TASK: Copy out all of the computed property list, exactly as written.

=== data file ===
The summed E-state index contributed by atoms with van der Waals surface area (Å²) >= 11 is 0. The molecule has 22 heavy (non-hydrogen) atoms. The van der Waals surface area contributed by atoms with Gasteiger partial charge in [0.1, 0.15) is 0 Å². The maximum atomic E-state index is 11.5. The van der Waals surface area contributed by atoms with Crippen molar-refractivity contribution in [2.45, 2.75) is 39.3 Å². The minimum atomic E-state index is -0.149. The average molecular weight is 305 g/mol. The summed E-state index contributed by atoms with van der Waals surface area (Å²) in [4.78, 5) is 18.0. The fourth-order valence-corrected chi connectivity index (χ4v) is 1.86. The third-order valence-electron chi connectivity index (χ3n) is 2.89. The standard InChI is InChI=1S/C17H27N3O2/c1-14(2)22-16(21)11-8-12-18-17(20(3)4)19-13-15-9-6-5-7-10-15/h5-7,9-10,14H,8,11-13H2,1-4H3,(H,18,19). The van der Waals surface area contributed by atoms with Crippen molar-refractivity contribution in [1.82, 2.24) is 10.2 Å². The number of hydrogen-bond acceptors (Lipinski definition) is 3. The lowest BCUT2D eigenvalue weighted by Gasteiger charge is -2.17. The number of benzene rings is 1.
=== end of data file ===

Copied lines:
The summed E-state index contributed by atoms with van der Waals surface area (Å²) >= 11 is 0. The molecule has 22 heavy (non-hydrogen) atoms. The van der Waals surface area contributed by atoms with Gasteiger partial charge in [0.1, 0.15) is 0 Å². The maximum atomic E-state index is 11.5. The van der Waals surface area contributed by atoms with Crippen molar-refractivity contribution in [2.45, 2.75) is 39.3 Å². The minimum atomic E-state index is -0.149. The average molecular weight is 305 g/mol. The summed E-state index contributed by atoms with van der Waals surface area (Å²) in [4.78, 5) is 18.0. The fourth-order valence-corrected chi connectivity index (χ4v) is 1.86. The third-order valence-electron chi connectivity index (χ3n) is 2.89. The standard InChI is InChI=1S/C17H27N3O2/c1-14(2)22-16(21)11-8-12-18-17(20(3)4)19-13-15-9-6-5-7-10-15/h5-7,9-10,14H,8,11-13H2,1-4H3,(H,18,19). The van der Waals surface area contributed by atoms with Crippen molar-refractivity contribution in [1.82, 2.24) is 10.2 Å². The number of hydrogen-bond acceptors (Lipinski definition) is 3. The lowest BCUT2D eigenvalue weighted by Gasteiger charge is -2.17. The number of benzene rings is 1.